Author Archive for
Paul Stephan

AJIL Symposium: Congressional Oversight of International Organizations

by Paul Stephan

[Paul B. Stephan is the John C. Jeffries, Jr., Distinguished Professor of Law and David H. Ibbeken ’71 Research Professor at the University of Virginia School of Law.]

Many scholars believe that a shift of authority to international organizations benefits the Executive Branch more than Congress. The Executive interacts directly with these organizations and bears undiluted accountability for the consequences of their actions. Congress deals with them sporadically and has weak institutional interests. Members are elected by local, rather than national, constituencies and therefore have an incentive to focus on local rather than national effects of foreign affairs, the actions of international organizations included. Therefore, some have suggested (myself included), Executive Branch actors might prefer international delegations as a means of hobbling legislative oversight. To oversimplify greatly, people like me have argued that internationalists who wish to deepen and broaden international cooperation through institutions might find themselves playing into the hands of the Imperial Presidency.

Kristina Daugirdas’s excellent article pushes back against the widely held belief that international institutions augment Executive power at the expense of Congress. Rather than theorize, she does research. Her careful study of the history and pattern of legislative oversight of the World Bank demonstrates the Congress has the capacity effectively (and significantly) to influence U.S. policy toward the Bank, and even to alter the Bank’s behavior. Creation of the Bank did not lead to a surrender of the legislature’s prerogatives, but rather gave members (especially in the House) a new pressure point for extracting concessions from the Executive.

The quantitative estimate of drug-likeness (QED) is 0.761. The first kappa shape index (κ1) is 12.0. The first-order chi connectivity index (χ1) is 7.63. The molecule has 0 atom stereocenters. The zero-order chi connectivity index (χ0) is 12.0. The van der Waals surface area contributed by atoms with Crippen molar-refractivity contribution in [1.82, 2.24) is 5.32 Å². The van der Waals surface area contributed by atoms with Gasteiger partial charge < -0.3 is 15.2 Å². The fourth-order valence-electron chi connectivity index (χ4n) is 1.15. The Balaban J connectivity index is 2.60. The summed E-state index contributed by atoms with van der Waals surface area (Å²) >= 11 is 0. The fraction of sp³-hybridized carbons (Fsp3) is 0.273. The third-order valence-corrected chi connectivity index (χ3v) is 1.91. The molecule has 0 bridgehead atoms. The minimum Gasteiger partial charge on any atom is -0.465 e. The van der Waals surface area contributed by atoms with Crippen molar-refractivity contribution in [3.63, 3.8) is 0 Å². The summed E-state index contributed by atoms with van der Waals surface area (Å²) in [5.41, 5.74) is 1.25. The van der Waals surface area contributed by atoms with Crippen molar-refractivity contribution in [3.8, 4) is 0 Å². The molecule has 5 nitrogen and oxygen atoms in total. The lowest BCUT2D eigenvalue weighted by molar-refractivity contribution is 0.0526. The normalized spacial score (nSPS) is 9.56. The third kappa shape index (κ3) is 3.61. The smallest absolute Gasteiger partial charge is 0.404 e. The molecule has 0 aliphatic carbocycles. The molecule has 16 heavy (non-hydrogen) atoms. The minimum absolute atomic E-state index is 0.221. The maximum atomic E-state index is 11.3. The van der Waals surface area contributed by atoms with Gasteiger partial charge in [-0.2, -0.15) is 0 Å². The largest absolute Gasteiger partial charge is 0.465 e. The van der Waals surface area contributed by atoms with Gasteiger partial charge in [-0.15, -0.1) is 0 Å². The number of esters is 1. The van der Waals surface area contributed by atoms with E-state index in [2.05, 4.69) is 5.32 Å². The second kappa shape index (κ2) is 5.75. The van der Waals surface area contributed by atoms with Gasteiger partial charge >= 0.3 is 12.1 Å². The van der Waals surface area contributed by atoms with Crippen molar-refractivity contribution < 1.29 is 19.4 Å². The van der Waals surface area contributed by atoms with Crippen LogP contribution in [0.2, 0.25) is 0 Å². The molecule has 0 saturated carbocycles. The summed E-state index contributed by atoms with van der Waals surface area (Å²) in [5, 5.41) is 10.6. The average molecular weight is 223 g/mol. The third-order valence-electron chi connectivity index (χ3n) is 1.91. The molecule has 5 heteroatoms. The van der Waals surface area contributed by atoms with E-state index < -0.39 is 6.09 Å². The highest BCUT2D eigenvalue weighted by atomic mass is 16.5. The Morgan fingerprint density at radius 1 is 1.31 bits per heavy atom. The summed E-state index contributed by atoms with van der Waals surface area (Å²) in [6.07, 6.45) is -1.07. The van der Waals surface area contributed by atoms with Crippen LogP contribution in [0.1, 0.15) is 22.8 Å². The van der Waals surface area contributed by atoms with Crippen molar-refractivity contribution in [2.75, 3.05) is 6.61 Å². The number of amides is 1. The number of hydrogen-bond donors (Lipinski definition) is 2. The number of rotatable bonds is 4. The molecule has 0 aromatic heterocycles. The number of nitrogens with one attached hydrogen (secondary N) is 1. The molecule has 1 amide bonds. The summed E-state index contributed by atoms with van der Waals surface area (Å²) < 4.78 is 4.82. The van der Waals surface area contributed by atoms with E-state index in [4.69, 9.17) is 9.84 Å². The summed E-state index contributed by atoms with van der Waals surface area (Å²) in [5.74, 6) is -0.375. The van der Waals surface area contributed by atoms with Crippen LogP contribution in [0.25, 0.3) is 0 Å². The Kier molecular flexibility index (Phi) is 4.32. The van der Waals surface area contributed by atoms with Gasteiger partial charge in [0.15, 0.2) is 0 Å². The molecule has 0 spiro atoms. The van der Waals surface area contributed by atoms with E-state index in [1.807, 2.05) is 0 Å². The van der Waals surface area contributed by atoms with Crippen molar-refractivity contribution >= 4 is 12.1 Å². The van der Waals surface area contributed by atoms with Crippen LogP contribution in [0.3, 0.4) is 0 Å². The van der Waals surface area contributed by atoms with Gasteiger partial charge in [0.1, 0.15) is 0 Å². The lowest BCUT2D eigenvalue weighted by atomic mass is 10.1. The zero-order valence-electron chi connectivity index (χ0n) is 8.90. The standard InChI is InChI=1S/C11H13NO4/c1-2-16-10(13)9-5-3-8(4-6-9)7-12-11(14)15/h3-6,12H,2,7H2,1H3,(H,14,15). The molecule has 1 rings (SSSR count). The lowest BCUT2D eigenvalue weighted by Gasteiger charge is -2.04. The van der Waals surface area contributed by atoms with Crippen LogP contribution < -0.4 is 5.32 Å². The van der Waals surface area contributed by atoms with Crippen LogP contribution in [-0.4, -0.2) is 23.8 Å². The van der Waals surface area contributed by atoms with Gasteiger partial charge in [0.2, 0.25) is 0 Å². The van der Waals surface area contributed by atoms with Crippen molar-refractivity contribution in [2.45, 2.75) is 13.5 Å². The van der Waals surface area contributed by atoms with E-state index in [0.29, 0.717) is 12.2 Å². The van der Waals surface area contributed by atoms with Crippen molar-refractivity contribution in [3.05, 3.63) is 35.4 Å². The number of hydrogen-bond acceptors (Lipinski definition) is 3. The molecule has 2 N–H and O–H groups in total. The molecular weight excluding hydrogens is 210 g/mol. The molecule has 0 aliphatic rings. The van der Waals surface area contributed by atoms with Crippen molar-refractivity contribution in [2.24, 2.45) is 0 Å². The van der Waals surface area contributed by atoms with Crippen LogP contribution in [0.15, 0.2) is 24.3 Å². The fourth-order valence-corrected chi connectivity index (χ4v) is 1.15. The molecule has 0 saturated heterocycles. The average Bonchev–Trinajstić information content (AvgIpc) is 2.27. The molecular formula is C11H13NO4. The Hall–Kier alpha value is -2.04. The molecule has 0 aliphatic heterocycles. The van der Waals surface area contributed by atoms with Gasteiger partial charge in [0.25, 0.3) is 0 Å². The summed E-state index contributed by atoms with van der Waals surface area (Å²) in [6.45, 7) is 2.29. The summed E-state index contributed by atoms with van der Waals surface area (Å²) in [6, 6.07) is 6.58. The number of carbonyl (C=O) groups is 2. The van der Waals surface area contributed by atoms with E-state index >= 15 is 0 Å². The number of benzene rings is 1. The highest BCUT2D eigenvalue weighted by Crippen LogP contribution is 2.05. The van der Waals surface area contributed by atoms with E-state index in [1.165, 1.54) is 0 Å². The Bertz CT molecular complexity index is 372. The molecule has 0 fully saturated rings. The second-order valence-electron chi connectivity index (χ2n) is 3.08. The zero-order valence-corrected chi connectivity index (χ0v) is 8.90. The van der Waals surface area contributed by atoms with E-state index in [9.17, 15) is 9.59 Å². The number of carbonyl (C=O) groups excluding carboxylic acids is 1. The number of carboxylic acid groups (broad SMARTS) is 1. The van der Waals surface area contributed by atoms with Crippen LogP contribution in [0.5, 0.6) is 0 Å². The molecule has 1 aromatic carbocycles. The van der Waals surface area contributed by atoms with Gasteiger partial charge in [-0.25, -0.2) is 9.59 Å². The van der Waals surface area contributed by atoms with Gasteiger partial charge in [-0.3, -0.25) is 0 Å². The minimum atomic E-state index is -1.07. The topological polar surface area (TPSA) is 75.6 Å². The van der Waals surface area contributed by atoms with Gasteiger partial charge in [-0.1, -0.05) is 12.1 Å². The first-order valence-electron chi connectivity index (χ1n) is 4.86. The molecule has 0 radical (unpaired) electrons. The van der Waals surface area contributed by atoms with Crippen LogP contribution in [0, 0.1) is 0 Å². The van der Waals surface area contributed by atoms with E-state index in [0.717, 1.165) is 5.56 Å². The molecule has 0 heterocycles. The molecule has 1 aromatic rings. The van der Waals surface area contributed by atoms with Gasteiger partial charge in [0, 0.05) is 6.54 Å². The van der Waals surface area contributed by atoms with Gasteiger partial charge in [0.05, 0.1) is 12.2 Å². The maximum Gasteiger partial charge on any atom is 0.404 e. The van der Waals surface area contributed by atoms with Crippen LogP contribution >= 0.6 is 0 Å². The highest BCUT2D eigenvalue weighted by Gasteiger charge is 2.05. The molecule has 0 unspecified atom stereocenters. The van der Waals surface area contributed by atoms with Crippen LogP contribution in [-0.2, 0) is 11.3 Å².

The key factor that enables Congress to ride herd on the Bank, Daugirdas observes, is the Bank’s need for periodic new funding. This was not always true, as the Bank was designed to generate a positive return on its founding capital. The creation of a more aggressively redistributionist institution in the form of the International Development Association in 1960 changed this dynamic, because the IDA depends on frequent infusions of new capital. Because Congress must approve any U.S. contributions, it can hold the funding hostage to its policy preferences. Moreover, it has demonstrated an ability to monitor the Bank and thus to respond to slippage between its instructions and the Bank’s performance. In early years, when Congress instructed the U.S. Executive Director not to vote in favor of certain loans, the U.S. representative behaved as required but did nothing to alter the votes of other Directors. After Congress responded through more aggressive pressure on the funding lever, the Bank shifted course.

Although the need for regular funding is the salient variable, also important is the role of departmentalism within the Executive Branch. The White House, with its own agenda as well as acting as the focal point for all the Executive’s components to express their interests, may have a particular policy, but the Treasury has the responsibility for managing the United States’s relationship with the Bank and deals regularly with Congress. When Congress has been unhappy, Daugirdas shows, it focuses its displeasure on Treasury, which in turn works hard to steer the Bank’s behavior in the direction Congress wants, whatever the White House might prefer.